Call on 'Hungarian extremist' event

Andover Advertiser: Theresa May is being urged to stop an extreme Hungarian nationalist party from hosting a gathering in London Theresa May is being urged to stop an extreme Hungarian nationalist party from hosting a gathering in London

The Home Secretary has been urged to stop a Hungarian nationalist party hosting a gathering in London this weekend.

London Assembly member Andrew Dismore has written to Theresa May demanding that Gabor Vona, the leader of the right-wing party Jobbik, is banned from holding the event.

Mr Vona has denied claims by campaign group Hope Not Hate that he is meeting members of Greece's Golden Dawn party - who have openly expressed admiration for Adolf Hitler - and the British National Party (BNP) on Sunday.

His spokeswoman said that he is hosting a forum for Hungarian citizens ahead of an upcoming election.

She said that the claims were "false", adding: "He has no intention of meeting anyone from Golden Dawn or the British National Party.

"This is a forum for Hungarian citizens. This is not to do with anyone else.

"There are lots of Hungarians living in London and the election is coming up in Hungary."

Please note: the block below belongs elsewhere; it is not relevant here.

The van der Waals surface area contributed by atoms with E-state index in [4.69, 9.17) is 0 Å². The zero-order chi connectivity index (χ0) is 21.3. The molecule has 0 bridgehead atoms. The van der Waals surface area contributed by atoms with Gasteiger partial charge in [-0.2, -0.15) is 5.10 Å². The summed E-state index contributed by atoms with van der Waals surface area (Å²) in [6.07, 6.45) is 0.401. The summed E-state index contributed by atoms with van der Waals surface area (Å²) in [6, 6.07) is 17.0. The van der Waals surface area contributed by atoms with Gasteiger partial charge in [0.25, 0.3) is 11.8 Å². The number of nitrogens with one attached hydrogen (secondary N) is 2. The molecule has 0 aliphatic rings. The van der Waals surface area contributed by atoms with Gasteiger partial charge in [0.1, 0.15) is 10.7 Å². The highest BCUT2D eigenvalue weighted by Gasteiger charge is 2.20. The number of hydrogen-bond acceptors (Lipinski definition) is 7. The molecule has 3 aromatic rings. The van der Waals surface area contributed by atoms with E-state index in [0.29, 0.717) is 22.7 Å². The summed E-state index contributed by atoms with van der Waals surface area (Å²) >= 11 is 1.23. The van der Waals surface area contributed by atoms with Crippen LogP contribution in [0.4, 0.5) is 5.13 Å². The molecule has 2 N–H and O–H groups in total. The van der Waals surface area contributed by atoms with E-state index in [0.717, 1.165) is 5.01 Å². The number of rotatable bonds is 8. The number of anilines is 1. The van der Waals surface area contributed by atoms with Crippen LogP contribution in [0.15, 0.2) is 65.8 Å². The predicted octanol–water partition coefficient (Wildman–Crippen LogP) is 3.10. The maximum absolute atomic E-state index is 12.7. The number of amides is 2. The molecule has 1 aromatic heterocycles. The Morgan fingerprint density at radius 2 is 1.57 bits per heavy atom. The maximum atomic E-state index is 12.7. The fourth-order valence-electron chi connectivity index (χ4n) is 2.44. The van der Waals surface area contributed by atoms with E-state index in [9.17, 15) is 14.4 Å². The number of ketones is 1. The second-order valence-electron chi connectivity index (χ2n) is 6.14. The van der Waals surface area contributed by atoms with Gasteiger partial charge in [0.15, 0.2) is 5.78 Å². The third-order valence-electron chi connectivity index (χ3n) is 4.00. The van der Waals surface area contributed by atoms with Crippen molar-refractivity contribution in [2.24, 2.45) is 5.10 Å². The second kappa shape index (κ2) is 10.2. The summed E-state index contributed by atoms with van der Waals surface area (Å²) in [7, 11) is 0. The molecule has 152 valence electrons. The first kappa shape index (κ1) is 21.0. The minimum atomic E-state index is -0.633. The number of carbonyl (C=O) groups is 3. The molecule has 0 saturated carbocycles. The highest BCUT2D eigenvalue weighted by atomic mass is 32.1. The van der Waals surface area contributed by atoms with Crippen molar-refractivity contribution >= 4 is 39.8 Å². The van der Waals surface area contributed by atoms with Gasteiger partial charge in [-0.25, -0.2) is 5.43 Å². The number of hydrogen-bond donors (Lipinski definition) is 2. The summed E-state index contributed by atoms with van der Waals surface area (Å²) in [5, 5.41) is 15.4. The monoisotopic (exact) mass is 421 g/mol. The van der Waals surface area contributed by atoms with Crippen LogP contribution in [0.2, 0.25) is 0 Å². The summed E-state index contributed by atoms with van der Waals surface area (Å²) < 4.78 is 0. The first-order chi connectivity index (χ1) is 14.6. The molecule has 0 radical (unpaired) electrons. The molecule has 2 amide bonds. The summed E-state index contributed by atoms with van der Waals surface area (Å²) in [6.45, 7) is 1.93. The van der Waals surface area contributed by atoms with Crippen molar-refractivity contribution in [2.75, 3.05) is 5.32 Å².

The spokeswoman said that the meeting was happening in Holborn, central London, on Sunday afternoon.

Mr Dismore, who as a Labour MP founded Holocaust Memorial Day, told the Jewish News that Jobbik is "the most powerful outwardly fascist political party in Europe".

In his letter to the Home Secretary, he said: " I have no doubt that all decent thinking people in London will join with me in demanding that the Home Secretary says 'No to Jobbik' ".

"While I advocate the right to free speech in our society, this must also be balanced against other human rights.

"It is particularly important to note that his event is being held on the eve of Holocaust Memorial Day when the offence of his meeting will be all the more damaging."

Earlier this month BNP leader Nick Griffin told the Associated Press that his party was likely to forge an alliance with the two parties after the European Parliament elections in May.

Mr Griffin travelled to Athens to support Golden Dawn, which has seen a surge in popularity during the country's financial crisis, following accusations it is a criminal organisation.

The party denies any involvement in frequent street attacks against immigrants and other violence.

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